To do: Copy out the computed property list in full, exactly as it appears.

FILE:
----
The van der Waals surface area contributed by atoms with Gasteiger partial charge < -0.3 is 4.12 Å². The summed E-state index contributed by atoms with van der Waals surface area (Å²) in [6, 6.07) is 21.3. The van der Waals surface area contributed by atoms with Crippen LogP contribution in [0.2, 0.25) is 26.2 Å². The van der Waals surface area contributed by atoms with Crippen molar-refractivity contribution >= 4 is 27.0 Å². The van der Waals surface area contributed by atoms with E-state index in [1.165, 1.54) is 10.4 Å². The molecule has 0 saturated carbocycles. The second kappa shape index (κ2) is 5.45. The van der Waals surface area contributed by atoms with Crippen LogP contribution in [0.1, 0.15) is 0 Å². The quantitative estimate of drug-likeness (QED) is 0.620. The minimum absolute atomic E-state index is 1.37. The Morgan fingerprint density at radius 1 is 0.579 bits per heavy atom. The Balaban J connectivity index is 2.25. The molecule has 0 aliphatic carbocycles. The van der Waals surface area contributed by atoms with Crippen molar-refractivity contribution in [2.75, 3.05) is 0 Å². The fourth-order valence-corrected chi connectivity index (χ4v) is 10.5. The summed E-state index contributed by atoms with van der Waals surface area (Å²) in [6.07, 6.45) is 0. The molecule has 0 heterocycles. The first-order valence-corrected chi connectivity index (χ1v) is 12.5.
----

The van der Waals surface area contributed by atoms with Gasteiger partial charge < -0.3 is 4.12 Å². The summed E-state index contributed by atoms with van der Waals surface area (Å²) in [6, 6.07) is 21.3. The van der Waals surface area contributed by atoms with Crippen LogP contribution in [0.2, 0.25) is 26.2 Å². The van der Waals surface area contributed by atoms with Crippen molar-refractivity contribution >= 4 is 27.0 Å². The van der Waals surface area contributed by atoms with E-state index in [1.165, 1.54) is 10.4 Å². The molecule has 0 saturated carbocycles. The second kappa shape index (κ2) is 5.45. The van der Waals surface area contributed by atoms with Crippen LogP contribution in [0.1, 0.15) is 0 Å². The quantitative estimate of drug-likeness (QED) is 0.620. The minimum absolute atomic E-state index is 1.37. The Morgan fingerprint density at radius 1 is 0.579 bits per heavy atom. The Balaban J connectivity index is 2.25. The molecule has 0 aliphatic carbocycles. The van der Waals surface area contributed by atoms with Crippen molar-refractivity contribution in [2.75, 3.05) is 0 Å². The fourth-order valence-corrected chi connectivity index (χ4v) is 10.5. The summed E-state index contributed by atoms with van der Waals surface area (Å²) in [6.07, 6.45) is 0. The molecule has 0 heterocycles. The first-order valence-corrected chi connectivity index (χ1v) is 12.5.